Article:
Retailers Look to Score in World Cup
Madrid, Spain – 25/06/2015 – as published by The Wall Street Journal. Contributed reporting.
Promotions That Play on the Emotions of Consumers Can Generate More Traffic in Stores
It reads like a retail riddle: How can a consumer earn nearly €2,000 by spending €949 on a new television?
The deal is part of a competition that was organized by the Media World chain in Italy last month, tied to a much larger competition: the World Cup. Shoppers who bet on an Italian victory in the soccer tournament could get a 200% discount on their purchase if their home team wins.
European retailers are using games, contests, giveaways and discounts in an attempt to score a sales boost from the World Cup. The decline in consumer spending in countries such as Italy in the past decade has led supermarkets to increase the number of promotions and discounts, as well as broadening their product ranges to attract more customers. The sports event is a rare occasion for tight-fisted shoppers in countries such as Italy, Spain and France to loosen their purse strings and get out more.
“When it is the World Cup, we become easily targeted consumers because everyone gets together to watch these types of games,” says Alicia Claros, a 31-year-old stylist in Madrid, who has watched some of the matches in restaurants. “When there is football, people forget about everything else apart from what’s connected to the game.”
Official tournament sponsors such as Coca-Cola Co. are behind some of the fun. But anything related to Brazil, the tournament’s host nation, is considered fair game.Carrefour SA, which backs the French national team, has filled its stores with samba dancers and music.
“Food shopping is boring, so any chance to make it not feel like a chore is an opportunity,” says Sanford retail analyst Bruno Monteyne—who is cheering on the Belgian team. He expects the World Cup to tack on 1% of growth for the month it runs—not an insignificant increase for a sector that ekes out a couple of percentage points of growth at best.
Innovative promotions that play on the emotional involvement of consumers can be successful in generating more traffic for retailers, according to Sandro Castaldo, a professor of economics at Bocconi University in Milan. Yet the investment they require is often significant.
“The benefit from this type of promotion can be significant for the limited period the promotion is related to, but very often doesn’t translate to a steady rise in revenue,” Prof. Castaldo says. “Consumers are no longer loyal.”
There is a lot of guessing of match results going on for both shoppers and retailers. Many of the promotions depend on the ability of consumers to forecast the outcome of home-team games. Carrefour asked the French to predict the score of France’s first three games to win back the cost of their new TV.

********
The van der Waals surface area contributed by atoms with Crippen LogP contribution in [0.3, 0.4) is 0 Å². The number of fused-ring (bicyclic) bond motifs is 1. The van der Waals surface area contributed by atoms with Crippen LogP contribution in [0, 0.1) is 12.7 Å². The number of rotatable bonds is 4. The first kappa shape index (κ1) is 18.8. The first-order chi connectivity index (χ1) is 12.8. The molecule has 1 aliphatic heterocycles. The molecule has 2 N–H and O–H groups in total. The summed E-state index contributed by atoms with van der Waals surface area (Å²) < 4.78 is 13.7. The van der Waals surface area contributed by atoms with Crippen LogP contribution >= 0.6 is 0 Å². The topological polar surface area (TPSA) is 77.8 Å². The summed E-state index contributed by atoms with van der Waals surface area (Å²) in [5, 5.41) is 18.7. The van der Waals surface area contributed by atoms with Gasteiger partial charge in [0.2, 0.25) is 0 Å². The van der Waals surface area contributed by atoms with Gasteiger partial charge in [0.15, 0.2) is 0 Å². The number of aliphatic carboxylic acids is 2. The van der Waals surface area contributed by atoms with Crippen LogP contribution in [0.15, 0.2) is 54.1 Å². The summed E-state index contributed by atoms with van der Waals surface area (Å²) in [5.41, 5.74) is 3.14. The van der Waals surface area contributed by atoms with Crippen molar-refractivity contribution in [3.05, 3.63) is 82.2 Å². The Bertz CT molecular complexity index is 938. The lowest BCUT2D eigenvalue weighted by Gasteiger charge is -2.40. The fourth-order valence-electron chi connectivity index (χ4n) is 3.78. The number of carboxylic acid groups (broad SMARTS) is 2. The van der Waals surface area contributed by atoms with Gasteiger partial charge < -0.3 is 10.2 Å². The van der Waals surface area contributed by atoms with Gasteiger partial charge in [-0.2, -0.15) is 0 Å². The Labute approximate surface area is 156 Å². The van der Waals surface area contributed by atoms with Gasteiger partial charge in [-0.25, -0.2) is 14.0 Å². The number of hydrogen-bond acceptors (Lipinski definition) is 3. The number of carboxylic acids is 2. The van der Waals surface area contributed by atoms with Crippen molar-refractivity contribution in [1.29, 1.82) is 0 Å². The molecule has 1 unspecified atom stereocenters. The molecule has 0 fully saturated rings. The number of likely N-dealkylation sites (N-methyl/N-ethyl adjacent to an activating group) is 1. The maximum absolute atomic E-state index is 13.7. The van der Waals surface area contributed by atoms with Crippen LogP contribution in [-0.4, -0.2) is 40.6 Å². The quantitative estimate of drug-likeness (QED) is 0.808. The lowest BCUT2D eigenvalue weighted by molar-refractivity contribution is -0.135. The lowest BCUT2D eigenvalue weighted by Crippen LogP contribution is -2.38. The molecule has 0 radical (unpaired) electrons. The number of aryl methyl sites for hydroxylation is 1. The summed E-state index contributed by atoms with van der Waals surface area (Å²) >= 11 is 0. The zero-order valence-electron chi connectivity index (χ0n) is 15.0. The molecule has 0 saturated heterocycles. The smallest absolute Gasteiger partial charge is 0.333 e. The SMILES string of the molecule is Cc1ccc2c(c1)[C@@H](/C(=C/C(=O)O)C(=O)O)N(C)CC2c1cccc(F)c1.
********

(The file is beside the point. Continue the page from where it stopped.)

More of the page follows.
Germany’s Metro AG has launched games in its stores around Europe. One of its home electronics chains, Saturn, is running sweepstakes to win prizes for correctly answering unusual questions about the World Cup.
In some cases, it seems the better the national team, the fewer the chances to save. Spain won the last World Cup and was tipped to be a finalist in this year’s tournament. So this year, the retail promotions were tied more to general World Cup forecasts, not Spain’s performance, which turned out to be a savvy move given Spain’s surprising exit from the tournament in the first round.
The Spanish department store chain El Corte Inglés organized a contest to win a year’s worth of Mahou beer for correctly guessing the two teams playing in the July 13 final. The home electronics chain Media Markt in Spain, another division of Metro, ran a similar promotion in May on sales of screens televisions, tablets and computers. Thanks to the promotion, the consumer electronics chain enjoyed a 50% spike in sales of 55in and larger television sets, compared with the same period a year earlier, a spokeswoman said.
The bar is lower for games in countries with weaker teams. In Belgium, which hasn’t participated in the World Cup for 12 years, Carrefour is running a giveaway of €50,000 ($68,000) if the team makes it to the semifinals. (Belgium, it turns out, is off to a strong start and is already through to the last 16.)
Often all fans need is to stock up on provisions for the game. Convenience stores, which don’t run many contests, could be some of the biggest beneficiaries of the World Cup. “They’re open later at night than supermarkets, so if you run out of beer and snacks you can go out and buy some,” says Daniel Latev, head of retailing research and market data researcher Euromonitor.
British retailer Morrisons said that it expected a 25% bounce in beer sales last weekend, the first time the England team took to the field. Sales of disposable barbecues and picnic-ware also soared, the chain said.
However, another factor that is even more unpredictable than soccer results may be in play here: the weather. In a study released last week, the data tracker Nielsen said that a three-degree rise in temperature has a greater impact on retail sales than three goals scored by French striker Karim Benzema.
—Neetha Mahadevan in Frankfurt and Olivia Crellin in Madrid contributed to this article